|Re: How Do I Write My Own Scripting Interpreter? email@example.com (Warwick Molloy) (2001-07-23)|
|Re: How Do I Write My Own Scripting Interpreter? firstname.lastname@example.org (Alexander Baranovsky) (2001-07-27)|
|From:||"Warwick Molloy" <email@example.com>|
|Date:||23 Jul 2001 23:24:36 -0400|
|Posted-Date:||23 Jul 2001 23:24:36 EDT|
In article <WUr67.5334$MA.firstname.lastname@example.org>, "Mike"
> I have written a new object oriented scripting language specification.
> - How do I write my own interpreter for it?
That might depend on the tools available for your platform. For
instance you might try lex/yacc on a UNIX(like) system or some other
parser generator. I just saw an announcement for CoCo/R on this news
group. You might try that :-)
Another thought, if you need an OO scripting language, have you looked
at Python? (www.python.org) You might also try prototyping your
parser in Python. Python makes many things easy and is available on
many platforms... but then you might also try Perl etc. Whatever gets
> - Is it possible to publish the specification with a public GNU license,
> and get other hobbyists to write the interpreters for it?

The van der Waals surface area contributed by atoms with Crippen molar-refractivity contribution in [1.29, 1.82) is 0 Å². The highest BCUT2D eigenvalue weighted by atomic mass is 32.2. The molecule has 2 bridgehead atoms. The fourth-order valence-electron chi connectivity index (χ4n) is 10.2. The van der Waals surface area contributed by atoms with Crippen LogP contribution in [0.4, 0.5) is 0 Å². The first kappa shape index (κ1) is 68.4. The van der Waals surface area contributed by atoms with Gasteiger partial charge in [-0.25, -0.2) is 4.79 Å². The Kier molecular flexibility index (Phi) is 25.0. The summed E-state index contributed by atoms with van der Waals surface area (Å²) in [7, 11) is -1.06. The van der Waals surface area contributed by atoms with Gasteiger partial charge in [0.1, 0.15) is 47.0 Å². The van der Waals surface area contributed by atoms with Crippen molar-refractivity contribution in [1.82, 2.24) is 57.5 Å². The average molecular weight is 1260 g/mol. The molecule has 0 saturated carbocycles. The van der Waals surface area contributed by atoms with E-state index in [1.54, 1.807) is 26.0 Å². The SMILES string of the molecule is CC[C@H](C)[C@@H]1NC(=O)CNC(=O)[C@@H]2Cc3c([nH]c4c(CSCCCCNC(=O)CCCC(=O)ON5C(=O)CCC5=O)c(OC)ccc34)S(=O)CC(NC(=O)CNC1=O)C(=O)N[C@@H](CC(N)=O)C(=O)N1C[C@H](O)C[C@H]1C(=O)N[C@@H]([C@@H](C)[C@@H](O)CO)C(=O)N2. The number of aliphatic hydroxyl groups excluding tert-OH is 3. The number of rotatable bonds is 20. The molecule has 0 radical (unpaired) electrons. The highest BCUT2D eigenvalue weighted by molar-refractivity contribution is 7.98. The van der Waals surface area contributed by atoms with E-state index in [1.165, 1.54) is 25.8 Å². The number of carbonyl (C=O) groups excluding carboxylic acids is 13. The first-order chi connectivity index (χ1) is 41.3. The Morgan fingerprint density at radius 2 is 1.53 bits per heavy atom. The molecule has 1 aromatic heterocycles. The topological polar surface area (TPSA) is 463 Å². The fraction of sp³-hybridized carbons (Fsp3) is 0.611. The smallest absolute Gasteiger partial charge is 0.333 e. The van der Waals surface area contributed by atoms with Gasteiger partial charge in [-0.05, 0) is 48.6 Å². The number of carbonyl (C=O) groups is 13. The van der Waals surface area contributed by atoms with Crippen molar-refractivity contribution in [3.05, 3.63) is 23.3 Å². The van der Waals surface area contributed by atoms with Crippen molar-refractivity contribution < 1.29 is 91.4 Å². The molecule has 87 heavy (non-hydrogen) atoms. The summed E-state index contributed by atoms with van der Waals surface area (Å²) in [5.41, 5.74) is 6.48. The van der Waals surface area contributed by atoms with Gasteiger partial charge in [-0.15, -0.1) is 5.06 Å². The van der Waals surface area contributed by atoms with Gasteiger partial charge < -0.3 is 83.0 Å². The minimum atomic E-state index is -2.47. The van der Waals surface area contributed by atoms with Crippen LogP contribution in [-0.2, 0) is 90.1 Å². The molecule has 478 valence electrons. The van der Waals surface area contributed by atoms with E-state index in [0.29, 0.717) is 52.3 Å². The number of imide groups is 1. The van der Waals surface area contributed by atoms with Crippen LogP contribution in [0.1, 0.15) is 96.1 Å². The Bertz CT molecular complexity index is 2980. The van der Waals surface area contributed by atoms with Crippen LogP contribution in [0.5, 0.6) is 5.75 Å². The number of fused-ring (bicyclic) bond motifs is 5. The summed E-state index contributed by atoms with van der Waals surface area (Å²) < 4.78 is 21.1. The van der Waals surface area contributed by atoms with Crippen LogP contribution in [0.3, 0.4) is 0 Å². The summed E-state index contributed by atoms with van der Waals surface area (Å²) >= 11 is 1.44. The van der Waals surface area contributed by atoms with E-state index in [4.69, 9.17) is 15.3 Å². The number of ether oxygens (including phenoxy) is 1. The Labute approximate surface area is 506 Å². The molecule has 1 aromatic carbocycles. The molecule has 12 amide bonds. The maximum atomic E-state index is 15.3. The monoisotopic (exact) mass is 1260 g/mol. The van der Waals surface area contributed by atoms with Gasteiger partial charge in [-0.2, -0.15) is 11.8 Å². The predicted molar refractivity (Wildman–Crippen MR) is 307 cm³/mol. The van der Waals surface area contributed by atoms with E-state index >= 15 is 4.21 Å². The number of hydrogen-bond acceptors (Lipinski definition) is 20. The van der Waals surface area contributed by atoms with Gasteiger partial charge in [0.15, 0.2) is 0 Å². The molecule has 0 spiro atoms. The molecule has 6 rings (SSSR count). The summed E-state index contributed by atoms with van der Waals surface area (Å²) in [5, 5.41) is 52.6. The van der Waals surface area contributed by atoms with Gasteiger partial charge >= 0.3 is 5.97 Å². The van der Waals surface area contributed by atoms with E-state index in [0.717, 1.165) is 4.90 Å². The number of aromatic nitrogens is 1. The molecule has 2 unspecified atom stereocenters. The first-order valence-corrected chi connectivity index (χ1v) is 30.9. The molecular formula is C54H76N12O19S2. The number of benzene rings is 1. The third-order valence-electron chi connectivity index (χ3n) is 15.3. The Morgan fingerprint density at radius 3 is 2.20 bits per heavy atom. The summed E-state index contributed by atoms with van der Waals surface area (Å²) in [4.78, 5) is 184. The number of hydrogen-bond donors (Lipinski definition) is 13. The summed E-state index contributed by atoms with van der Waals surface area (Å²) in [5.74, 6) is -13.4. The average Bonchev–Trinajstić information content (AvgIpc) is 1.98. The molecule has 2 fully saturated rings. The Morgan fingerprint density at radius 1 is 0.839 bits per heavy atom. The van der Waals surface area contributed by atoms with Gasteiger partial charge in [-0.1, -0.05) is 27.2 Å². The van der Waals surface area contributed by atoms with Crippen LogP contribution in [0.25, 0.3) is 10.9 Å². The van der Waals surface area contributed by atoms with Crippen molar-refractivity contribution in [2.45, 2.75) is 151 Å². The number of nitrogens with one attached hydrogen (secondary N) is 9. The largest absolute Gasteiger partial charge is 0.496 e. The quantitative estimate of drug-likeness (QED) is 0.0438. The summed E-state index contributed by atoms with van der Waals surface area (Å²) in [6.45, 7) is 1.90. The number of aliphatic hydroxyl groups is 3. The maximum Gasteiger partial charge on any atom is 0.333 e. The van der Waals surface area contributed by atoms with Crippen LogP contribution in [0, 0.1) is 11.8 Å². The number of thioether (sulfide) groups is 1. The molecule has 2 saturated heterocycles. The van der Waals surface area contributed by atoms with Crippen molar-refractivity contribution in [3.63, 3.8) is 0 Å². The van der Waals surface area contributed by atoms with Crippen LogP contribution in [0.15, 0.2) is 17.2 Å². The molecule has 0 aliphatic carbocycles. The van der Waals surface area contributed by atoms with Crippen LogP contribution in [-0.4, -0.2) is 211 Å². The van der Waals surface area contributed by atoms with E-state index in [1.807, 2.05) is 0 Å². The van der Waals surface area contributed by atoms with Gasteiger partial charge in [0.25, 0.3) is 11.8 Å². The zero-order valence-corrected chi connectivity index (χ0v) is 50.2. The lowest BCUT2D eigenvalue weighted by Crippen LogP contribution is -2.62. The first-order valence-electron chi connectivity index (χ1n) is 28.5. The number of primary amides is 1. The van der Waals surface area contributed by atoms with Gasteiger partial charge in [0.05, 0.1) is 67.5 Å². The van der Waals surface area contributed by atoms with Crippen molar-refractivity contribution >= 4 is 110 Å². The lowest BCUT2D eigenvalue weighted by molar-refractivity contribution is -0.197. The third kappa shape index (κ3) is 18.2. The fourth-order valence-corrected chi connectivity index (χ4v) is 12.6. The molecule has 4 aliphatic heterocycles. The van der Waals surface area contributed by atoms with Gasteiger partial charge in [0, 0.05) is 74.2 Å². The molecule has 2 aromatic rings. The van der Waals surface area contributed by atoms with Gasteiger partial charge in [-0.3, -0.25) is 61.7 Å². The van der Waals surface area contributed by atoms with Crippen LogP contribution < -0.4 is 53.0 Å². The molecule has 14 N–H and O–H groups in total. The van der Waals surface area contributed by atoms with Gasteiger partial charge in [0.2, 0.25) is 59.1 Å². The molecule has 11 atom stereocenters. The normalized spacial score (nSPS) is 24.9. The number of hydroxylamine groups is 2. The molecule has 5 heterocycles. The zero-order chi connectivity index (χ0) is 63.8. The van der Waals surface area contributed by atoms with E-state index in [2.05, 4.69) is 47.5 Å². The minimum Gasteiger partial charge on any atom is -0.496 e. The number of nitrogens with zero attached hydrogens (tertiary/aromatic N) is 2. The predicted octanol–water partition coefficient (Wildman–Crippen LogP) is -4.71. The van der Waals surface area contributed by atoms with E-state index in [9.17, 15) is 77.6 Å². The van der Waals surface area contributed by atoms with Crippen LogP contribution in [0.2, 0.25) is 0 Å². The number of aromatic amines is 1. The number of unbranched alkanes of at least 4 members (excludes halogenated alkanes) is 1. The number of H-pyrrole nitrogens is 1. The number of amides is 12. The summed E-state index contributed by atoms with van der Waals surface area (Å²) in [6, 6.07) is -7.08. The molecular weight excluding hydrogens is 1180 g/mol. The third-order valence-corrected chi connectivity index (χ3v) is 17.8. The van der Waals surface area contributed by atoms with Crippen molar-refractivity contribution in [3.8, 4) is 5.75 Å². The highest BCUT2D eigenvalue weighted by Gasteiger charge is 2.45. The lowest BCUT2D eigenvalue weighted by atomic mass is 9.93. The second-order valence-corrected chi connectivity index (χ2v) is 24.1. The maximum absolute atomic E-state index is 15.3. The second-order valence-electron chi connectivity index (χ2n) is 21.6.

Yup. Of course. You need some kind of host for it. Why not have a
look at www.sourceforge.net? You could create a project there...
This way, you can begin a community of users for your language.
> - If I can publish it, where would you recommend I post it? The >
international ACM organization? ANSI? ECMA?
Whoa there... publish or standardise? Standardisation is probably
only worth chasing once you've built up a community of users or at
least some case studies. I recommend you implement it first before
worrying about this too much...
[Similar questions have come up several times in recent months, and
people have suggested lots and lots of freely available scripting
languages including TCL, Python, Lua, and even forth. Does the world
really need yet another? -John]
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